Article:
What did ministers discuss with Nissan?
How do you keep and pursue an active industrial policy that doesn't end with government getting a bit too committed to the interests of big business? That is one question raised by a new Freedom of Information Act response, released to Newsnight, about the government's dealings with Nissan.
Nissan's huge Sunderland presence was a major concern after last year's Brexit vote. The plant exists as part of a vast European supply chain, which would be adversely affected by both tariffs and the application of burdensome customs administration. A rough Brexit would be very rough for Nissan. So the carmaker's announcement, on 27 October 2016, that it was staying in the UK was a huge relief for ministers.
But there are questions about what the government promised the company. A letter was sent from the government to Nissan before the announcement - and we still do not know what was in it. To find out, Newsnight applied for the letters under the Freedom of Information Act. I won't leave you in suspense; we didn't get what we wanted.
The government is committed to releasing the letter, but not yet. It contains, we are told, commercially sensitive information, and will be published as soon as time has eroded its sensitivity. That may be a long time. Nonetheless, the correspondence we did get contains a few noteworthy things.
Nissan's three wishes
The most significant document is a letter from Paul Willcox, chair of Nissan Europe, sent to Greg Clark, the business secretary. The letter is undated, but seems to have been sent in the first half of October. It follows up on a meeting between the two men. (We have asked the business department for details of the precise timing of the letter.)
The documents reveal that, on October 14, they also held a conference call. On October 21, the week before Nissan's announcement of its decision to stay in the UK, Mr Clark travelled to Japan to visit Nissan's headquarters.
There is a lot of chatter in the FOIA release about logistics of meetings, but the letter from Mr Willcox- despite having a large portion missing - is the only substantive document which reveals any of what they actually discussed. What is striking is how much of what Nissan asked for in that letter has since become government policy.
The letter makes the point that Nissan is "the global leader in electric cars". On that topic, the Japanese company suggested three noteworthy things.
- First, it proposes new requirements on councils to make sure there are enough electric car charging points: "the planning framework should support charging deployment".
- Second, it noted Germany had allocated "€200m directed solely at quick-charging infrastructure" as part of a €1bn programme for electric vehicles.
- Third, the letter notes: "I reiterate my comment in our meeting that the government could look at being much more aggressive in the distinction it draws between EV and more polluting models". In short: tax incentives to encourage the purchase of electric vehicles.
Finally, the letter also spends a fair amount of time boasting about how much of Nissan's autonomous driving research currently happens in the UK.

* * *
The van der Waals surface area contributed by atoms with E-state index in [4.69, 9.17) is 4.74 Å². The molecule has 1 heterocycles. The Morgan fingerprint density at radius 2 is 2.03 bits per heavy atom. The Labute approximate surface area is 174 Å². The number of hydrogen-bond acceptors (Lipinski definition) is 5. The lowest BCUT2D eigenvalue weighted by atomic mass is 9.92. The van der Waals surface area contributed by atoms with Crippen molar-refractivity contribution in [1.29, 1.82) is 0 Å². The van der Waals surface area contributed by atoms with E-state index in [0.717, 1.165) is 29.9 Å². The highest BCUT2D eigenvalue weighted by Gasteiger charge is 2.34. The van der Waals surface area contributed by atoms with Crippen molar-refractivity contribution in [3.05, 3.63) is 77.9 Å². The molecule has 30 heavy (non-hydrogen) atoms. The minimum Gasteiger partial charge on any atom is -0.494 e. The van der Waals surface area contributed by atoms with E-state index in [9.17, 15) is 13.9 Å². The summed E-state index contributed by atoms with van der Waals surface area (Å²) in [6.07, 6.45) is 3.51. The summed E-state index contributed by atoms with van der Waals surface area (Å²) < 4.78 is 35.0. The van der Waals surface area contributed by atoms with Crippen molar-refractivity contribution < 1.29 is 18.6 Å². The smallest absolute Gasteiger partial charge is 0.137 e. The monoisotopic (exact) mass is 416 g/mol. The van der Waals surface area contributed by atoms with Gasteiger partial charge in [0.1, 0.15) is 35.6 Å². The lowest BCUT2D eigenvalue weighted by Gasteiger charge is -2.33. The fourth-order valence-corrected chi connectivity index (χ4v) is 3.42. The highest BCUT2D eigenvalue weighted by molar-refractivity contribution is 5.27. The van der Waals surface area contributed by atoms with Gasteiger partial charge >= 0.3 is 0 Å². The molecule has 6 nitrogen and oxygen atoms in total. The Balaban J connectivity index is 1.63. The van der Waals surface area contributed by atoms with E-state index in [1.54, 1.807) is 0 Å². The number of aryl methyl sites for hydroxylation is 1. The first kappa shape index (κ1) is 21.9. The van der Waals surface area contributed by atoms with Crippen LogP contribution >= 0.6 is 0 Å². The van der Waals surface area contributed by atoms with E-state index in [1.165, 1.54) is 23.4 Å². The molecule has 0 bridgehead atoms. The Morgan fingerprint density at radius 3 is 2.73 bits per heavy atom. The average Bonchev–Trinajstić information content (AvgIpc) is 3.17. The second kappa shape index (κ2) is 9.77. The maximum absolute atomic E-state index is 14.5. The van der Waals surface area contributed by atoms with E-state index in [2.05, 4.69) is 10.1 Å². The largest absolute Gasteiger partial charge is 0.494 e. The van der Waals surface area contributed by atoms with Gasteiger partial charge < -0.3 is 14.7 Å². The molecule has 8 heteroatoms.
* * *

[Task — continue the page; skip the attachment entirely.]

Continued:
A few weeks later, on October 24, the government began a consultation on new powers to require petrol stations to have electric charging infrastructure - not exactly what Nissan asked for, but a measure with the same objective.
A month later, at the the Autumn Statement, the chancellor announced £80 million for "charging infrastructure". The government committed to spending £25 million in 2020 on tax incentives to encourage take-up of ultra-low emitting vehicles - and tax relief on charging points.
In addition, the chancellor also announced that £100 million will go to new UK testing sites for autonomous and connected vehicles.
We cannot read anyone's minds to know what the connection between the Nissan request and the government's action was. These were not enormous breaks with past policy. But Mr Willcox's letter shows they had spoken about some of these topics already, but did not hint that they expected the government to agree with them.
Conversely, one should not assume that Nissan must have needed a lot of persuading to stay and that their decision to remain is proof of anything. Sunderland is a cracking, hyper-efficient plant with an established, skilled workforce - and the devaluation of recent sterling has lowered costs. There is a huge weight of capital tied up in the north-east, too.
Regardless, these letters do raise a big policy issue: reasonable people can differ about how active an industrial policy should be. The government argues it should support sectors of strength but not individual companies. Officials argue that this is what is happening here. This public spending helps all car companies - not just Nissan. But Nissan's letter is pretty clear - it helps Nissan in particular.
This concern is why lots of officials, particularly in the Treasury, worry about whether active industrial policy is a bad idea that could mean the interests of government might get muddled with the interests of individual big businesses. An active industrial policy without a drift into corporatism is a very fine line to tread.
p.s. I made the request in October. To comply with its statutory obligations, the business department should have been filed a return by the end of November. We received the documents this week; the bundle arrived this evening - on a Friday at 6:11pm, at the end of a very busy news week... Welcome to government.